The minute that you understand that you can poke life and actually something will, you know if you push in, something will pop out the other side, that you can change it, you can mold it. That’s maybe the most important thing. It’s to shake off this erroneous notion that life is there and you’re just gonna live in it, versus embrace it, change it, improve it, make your mark upon it.
I think that’s very important and however you learn that, once you learn it, you’ll want to change life and make it better, cause it’s kind of messed up, in a lot of ways. Once you learn that, you’ll never be the same again.”
This morning, I got up at 4am for an unusual event, a talk by Andy Bechtolsheim back at Stanford University. And it was great! I took a couple of screenshots and notes. For those who would not know Andy, here is more below. And I should also add that Bechtoslheim is from Germany, I had mentioned him in a past article: Europeans and Silicon Valley. There should be the full video on Stanford Youtube in a few days…
More than 30 years ago as a Stanford graduate student, Andreas “Andy” Bechtolsheim designed a simple but powerful computer workstation that would help define the modern technology era and launch Sun Microsystems. He’s since founded three more startups, including cloud-networking company Arista Networks, where he is now chairman. His investing foresight is legendary. Not only was he the first major backer for Google, but he’s also been an early-stage investor in VMware, Brocade and others. Bechtolsheim will discuss the process of innovation and describe its importance to Silicon Valley.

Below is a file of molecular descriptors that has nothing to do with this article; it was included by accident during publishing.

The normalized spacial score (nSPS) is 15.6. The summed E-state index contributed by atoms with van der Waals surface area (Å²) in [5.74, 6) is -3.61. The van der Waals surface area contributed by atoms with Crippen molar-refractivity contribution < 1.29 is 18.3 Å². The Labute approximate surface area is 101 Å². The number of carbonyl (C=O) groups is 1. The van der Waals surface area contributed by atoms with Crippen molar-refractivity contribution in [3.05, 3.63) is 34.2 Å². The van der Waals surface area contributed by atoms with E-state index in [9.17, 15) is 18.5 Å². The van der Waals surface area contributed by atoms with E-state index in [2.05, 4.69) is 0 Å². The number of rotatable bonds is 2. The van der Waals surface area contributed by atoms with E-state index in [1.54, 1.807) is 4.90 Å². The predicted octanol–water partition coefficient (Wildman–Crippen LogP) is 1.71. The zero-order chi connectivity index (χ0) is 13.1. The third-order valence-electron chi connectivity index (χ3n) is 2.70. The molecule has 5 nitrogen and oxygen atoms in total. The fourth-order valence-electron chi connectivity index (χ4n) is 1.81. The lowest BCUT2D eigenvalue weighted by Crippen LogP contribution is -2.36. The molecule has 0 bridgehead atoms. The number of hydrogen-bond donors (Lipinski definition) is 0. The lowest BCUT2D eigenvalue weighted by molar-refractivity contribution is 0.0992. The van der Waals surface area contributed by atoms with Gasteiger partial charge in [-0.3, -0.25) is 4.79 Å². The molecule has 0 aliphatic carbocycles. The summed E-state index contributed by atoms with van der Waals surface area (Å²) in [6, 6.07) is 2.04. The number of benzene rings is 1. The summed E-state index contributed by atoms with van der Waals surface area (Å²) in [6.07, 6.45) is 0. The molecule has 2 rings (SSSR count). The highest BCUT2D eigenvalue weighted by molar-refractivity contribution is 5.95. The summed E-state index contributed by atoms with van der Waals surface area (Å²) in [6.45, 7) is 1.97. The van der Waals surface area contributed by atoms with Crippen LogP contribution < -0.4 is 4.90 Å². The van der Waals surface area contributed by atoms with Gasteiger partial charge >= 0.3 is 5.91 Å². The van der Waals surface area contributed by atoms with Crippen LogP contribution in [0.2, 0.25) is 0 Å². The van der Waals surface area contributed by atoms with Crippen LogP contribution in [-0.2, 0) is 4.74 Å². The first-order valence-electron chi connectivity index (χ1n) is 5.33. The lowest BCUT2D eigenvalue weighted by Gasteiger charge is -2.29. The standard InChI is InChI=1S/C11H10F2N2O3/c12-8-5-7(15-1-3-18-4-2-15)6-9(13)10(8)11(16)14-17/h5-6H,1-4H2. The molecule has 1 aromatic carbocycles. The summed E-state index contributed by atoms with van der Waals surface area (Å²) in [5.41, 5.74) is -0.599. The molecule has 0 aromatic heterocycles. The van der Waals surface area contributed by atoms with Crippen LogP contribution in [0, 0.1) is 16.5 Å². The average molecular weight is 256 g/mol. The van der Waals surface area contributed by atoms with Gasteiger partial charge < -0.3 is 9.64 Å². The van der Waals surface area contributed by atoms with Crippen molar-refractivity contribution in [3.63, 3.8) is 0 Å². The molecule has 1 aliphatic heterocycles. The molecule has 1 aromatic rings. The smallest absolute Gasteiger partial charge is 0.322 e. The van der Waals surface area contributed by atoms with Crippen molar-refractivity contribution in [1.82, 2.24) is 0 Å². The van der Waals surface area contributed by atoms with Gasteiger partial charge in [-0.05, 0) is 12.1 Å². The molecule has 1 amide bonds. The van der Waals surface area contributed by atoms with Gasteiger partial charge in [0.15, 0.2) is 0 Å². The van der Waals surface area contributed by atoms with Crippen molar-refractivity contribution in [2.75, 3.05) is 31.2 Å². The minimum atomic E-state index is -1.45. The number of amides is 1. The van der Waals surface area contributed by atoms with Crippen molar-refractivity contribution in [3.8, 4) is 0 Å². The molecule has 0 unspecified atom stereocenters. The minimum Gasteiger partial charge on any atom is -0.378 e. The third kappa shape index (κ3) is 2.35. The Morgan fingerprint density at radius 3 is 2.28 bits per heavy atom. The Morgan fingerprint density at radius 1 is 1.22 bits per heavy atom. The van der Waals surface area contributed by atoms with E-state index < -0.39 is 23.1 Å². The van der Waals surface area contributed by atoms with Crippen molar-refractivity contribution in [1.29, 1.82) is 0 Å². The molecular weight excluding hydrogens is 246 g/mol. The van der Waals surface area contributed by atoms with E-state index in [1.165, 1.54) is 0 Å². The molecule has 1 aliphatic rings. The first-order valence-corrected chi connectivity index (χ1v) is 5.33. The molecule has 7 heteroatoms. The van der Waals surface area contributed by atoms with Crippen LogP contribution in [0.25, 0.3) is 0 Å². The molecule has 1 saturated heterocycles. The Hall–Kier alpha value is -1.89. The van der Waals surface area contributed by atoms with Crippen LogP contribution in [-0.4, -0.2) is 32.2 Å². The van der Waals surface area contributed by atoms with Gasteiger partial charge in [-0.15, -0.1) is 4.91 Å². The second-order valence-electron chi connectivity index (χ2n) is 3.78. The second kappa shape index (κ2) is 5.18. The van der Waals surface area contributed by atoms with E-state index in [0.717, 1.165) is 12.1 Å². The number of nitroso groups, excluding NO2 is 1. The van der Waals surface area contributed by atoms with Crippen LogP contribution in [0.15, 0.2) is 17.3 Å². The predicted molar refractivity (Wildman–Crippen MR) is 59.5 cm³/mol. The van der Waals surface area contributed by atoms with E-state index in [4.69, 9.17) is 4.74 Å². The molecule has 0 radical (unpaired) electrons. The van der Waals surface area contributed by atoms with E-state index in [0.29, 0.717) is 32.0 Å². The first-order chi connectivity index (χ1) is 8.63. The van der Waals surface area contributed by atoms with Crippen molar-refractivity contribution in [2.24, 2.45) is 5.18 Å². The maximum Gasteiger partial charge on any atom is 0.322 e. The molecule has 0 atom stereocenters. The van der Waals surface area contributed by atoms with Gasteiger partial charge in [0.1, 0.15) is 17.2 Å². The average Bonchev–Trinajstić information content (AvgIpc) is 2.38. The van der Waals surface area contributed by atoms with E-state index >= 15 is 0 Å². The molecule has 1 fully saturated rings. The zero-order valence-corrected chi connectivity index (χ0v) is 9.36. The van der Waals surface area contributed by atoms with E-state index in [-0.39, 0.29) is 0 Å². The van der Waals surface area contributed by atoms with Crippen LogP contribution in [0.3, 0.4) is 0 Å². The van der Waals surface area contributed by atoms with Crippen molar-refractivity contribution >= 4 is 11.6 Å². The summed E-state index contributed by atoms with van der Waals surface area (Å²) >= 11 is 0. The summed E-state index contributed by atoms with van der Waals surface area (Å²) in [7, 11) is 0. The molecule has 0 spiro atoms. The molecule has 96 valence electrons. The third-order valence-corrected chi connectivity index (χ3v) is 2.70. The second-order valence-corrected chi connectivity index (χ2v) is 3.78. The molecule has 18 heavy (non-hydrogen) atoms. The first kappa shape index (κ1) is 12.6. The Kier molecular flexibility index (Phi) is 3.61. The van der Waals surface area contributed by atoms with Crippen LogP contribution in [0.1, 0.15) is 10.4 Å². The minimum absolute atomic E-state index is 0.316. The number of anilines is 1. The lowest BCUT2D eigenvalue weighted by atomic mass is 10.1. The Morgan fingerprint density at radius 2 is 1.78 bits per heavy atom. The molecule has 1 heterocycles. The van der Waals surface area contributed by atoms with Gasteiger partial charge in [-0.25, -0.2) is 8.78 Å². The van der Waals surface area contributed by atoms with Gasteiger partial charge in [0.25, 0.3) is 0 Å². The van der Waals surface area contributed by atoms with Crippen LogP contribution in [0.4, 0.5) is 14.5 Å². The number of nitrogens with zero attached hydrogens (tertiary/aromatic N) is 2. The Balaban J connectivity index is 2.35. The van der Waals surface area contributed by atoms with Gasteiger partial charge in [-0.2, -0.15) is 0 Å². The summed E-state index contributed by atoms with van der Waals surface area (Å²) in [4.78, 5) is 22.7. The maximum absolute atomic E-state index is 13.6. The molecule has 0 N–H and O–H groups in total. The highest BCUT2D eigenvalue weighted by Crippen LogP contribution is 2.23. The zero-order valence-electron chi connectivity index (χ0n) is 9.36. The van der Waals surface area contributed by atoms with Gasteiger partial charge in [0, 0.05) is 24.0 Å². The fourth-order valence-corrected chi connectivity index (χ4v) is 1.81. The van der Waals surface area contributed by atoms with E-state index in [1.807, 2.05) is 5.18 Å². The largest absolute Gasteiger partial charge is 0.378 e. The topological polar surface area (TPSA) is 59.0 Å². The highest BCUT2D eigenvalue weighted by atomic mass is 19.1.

Bechtolsheim began his talk with some historical background on innovation. If you want to only read about the lessons, jump to the end! (I am aware some of the screenshots are low-res…). Recent (I mean in the last 50 years) innovations have their roots in semiconductors, networking and the Internet and (Open-source) software as well as in an acceleration in technology development (including Moore’s law and a faster adoption cycle of products.) These are two slides about the semiconductor roadmap:
Then he showed how the Internet from Arpanet, to the browser and finally to social networking has accelerated the innovation cycle.
More importantly, he gave some clues about what innovation is about, and why start-ups have an advantage here. Innovation is not about R&D not even about marketing. It is about bringing a needed product to customers:
And he illustrated his arguments with the Apple case:
– Apple does not make a lot of R&D
– Apple does not really study customers
So how does innovation work. Here are some clues:
And very importantly, he finishes with the innovation culture at Apple, Google, Amazon and the lessons learnt:
In conclusion, Andy had great lessons:
– Innovation is not about R&D or customers, it is about products.
– Timing is critical, so focus.
– Big companies are about evolution not revolution.
– Be the expert in your field and understand the market, both gives you (self-)confidence (to attract people.)
– Failure is not an issue in SV but fail fast. However outside of SV, you may have to hide for 30 years when you fail. In SV, not trying is the risk, not failing.
– He also discussed patenting, “a sore topic”.
– Following another question, he considered a major threat to innovation is the current weakness of venture capital (there is money, but the returns are not good and a lot of money goes in narrow fields – cleantech a few years ago, web2.0, etc)